Now that it’s clear Aiden survived last year’s season finale of “Revenge,” Barry Sloane is excited to talk about the new developments for his character on the ABC drama. The role of Aiden was pitched as the male equivalent of Emily Thorne (Emily VanCamp), which Sloane thought sounded exciting. Plus, he says, “Mike [Kelley, the show’s creator] is a very good salesman so he got me on board easily.” This season, Sloane is getting to play a lighter side of Aiden. “It's been really fun to be more a part of society and not in the shadows quite so much. Interacting with different characters and working with different actors has been great for me as well,” he says.
The British actor came to the United States for a Broadway play, “Jerusalem,” and from there, his stateside career took off. He booked “Penthouse North” with Michael Keaton and Michelle Monaghan and booked a lead role in a pilot for ABC. The pilot didn’t get picked up, but Sloane credits it with getting him the job on “Revenge.”
Make the most of every opportunity.
Sloane was busy shooting the Darren Aronofsky film “Noah,” so he wasn’t able to come in for a chemistry read with Emily VanCamp when he was offered the role of Aiden as a recurring character with an open-ended storyline on “Revenge.” “I think they wanted to feel out the character a little bit and see if it was something that the show needed because I hadn't met Emily prior to filming,” he says. Luckily, when Sloane showed up for his first day of shooting on the beach, things just clicked with VanCamp. “We had was a scene at the very beginning of season two, the first time that we saw Aiden, where he dragged Emily out of the water and he's there with Takeda and they have a fight," he says. "We hadn't met until that point, but we just kind of said, ‘We want to make this special.’ We needed a lot of sexual chemistry and energy at that first encounter, and it just gave us something to play with going forward. So I think we were smart enough to make sure we upped the stakes and made something of that very first encounter so the viewers could sense something.”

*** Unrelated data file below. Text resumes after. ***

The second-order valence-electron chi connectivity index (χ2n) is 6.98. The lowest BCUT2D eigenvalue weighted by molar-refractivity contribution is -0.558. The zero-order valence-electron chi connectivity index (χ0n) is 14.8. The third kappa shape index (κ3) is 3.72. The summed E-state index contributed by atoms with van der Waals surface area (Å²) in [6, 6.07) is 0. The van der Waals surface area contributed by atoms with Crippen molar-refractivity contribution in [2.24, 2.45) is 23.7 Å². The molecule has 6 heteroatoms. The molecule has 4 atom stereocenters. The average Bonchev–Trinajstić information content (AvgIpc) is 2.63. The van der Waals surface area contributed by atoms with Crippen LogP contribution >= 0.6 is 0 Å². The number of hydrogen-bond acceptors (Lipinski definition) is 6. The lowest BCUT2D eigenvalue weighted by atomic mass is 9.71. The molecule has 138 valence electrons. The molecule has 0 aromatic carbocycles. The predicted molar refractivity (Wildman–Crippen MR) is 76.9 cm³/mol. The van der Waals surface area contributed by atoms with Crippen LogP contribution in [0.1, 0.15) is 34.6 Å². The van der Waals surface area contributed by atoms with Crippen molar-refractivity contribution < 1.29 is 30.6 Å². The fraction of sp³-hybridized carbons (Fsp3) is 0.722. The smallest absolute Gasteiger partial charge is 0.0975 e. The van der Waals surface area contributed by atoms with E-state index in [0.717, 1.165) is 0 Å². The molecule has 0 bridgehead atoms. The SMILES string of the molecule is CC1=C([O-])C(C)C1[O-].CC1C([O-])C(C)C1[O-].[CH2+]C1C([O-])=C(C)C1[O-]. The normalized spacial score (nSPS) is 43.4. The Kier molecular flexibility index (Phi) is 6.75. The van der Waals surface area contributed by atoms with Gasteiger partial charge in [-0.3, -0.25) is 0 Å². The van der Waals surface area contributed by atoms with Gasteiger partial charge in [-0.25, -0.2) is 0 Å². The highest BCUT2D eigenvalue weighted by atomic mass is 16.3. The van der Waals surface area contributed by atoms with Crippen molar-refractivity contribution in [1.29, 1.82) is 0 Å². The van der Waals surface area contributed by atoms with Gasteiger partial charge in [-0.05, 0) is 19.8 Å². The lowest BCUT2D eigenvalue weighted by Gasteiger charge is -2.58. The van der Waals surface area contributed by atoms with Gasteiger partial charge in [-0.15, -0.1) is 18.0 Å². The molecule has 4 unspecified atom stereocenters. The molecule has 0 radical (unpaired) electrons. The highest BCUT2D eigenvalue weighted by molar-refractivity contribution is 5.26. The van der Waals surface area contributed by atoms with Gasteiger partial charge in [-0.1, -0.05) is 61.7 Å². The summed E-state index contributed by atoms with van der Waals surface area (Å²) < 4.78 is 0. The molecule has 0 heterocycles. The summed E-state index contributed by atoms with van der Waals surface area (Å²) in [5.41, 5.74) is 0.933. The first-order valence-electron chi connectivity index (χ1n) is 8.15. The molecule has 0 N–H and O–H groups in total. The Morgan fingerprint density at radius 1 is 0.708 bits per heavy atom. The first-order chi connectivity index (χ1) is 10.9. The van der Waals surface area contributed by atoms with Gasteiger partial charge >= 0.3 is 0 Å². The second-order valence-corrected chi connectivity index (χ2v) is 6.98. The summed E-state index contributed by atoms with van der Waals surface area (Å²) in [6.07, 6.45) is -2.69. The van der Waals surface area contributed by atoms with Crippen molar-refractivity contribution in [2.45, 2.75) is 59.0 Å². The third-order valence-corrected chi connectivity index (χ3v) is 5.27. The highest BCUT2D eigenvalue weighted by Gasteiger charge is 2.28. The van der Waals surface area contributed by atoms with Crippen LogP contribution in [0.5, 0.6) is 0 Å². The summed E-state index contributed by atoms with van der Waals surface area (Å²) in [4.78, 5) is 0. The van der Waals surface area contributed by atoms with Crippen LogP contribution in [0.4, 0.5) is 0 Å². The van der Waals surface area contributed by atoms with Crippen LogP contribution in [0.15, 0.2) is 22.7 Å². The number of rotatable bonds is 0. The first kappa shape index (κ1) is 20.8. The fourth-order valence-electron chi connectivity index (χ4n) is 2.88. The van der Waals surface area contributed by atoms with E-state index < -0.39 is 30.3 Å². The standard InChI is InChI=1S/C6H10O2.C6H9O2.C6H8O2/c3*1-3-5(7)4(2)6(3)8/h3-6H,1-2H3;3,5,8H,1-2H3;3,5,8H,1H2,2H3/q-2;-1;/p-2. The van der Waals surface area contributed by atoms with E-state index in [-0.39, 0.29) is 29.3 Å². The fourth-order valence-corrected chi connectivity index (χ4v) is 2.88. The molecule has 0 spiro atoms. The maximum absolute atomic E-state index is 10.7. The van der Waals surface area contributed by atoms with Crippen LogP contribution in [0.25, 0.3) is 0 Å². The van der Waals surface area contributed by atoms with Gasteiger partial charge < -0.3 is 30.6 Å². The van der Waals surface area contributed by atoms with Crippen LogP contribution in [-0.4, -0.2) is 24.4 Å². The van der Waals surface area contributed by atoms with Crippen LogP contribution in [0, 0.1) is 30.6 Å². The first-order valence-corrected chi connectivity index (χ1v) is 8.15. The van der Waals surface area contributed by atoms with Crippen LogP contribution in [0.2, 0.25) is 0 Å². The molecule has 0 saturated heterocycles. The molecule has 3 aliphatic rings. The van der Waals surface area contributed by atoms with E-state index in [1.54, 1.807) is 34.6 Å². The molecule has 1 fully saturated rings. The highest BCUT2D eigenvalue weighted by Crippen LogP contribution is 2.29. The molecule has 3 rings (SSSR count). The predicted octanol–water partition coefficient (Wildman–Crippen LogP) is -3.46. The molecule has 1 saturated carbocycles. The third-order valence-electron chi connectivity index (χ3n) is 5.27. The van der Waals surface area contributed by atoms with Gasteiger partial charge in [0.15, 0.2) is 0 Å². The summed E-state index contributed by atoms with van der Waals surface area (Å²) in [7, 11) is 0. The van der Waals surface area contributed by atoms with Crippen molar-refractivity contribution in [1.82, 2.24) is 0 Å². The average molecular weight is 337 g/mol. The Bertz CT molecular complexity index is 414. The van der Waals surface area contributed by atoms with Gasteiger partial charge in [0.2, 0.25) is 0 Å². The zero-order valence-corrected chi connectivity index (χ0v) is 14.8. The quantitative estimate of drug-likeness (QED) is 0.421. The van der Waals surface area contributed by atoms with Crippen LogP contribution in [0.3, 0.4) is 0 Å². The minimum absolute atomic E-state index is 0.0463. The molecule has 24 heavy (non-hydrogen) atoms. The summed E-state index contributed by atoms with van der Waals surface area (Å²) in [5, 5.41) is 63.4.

Always see shades of gray.
“I've never seen any character I've ever played as a bad guy or a good guy,” says Sloane. Instead, he focuses on the human aspect. Every character has some good and some bad traits. “I don't think there's one character on the show, maybe Jack Porter aside, whose morals are white and white, and I think that'll shift. I think that may shift slightly with Jack. Aiden's certainly not a villain to me,” he says. And even if he were, who could resist falling in love with him?
Never stop learning.
Prior to season three, the majority of Sloane’s scenes on “Revenge” were with VanCamp. As much as he loves working with VanCamp and the scenes they are able to create together, Sloane says he’s excited to have the opportunity to play with other actors this season. “I think that as actors we just like to play with new people," he says. "Just getting to work with new faces and bounce off their energies is exciting.” And he’s enjoying working with veterans Madeleine Stowe and Henry Czerny. “Any actor with an ounce of a brain wants to work with experienced actors who’ve been in the game for a long time and formed their craft," he says. "I certainly enjoy working with those guys just to learn from them as well as to play with them.” He also embraced the opportunity for growth on his film “Noah.” “It was a pleasure for me, working alongside Russell and watching him and watching how he’s perfected his craft," he explains. "I learned a lot from working with him.”
Do your homework.
Sloane’s preparation for a role varies depending on the project. “If it’s a movie, you’ve got time where you can develop the character specifically and do your work before you start,” he says. But on “Revenge” he prepares on a more scene-to-scene basis. “Each episode can call for something completely different. You have to make sure you do a lot of your own prep before you get on set, because it’s such a tight schedule," he says. "If you’re not prepared by the time you get to work, you’re not going to be prepared.” He feels that his work in the UK helped prepare him since the schedule is even faster on television in the UK. “I think we’re used to working at such a pace that when we do get a little bit more time to hone things and produce a character, we’re able to create something quite interesting. Because we’re used to working with such a pace, that when we slow down, we find more things,” he says.
Believe in yourself.
When starting out in the business, it’s easy to get intimidated, but Sloane says self-confidence is an important component of success. “But I think that comes with age,” he says. “Sticking to your guns and following the story that you want to tell and not backing down. I think you can try to people-please a little bit when you get in the industry because you want to make a good impression, and I think [over time] you learn to take your time a little bit. When you slow down a bit you find more things, so you don’t have to rush through things as much as I did maybe in my early part of my career.”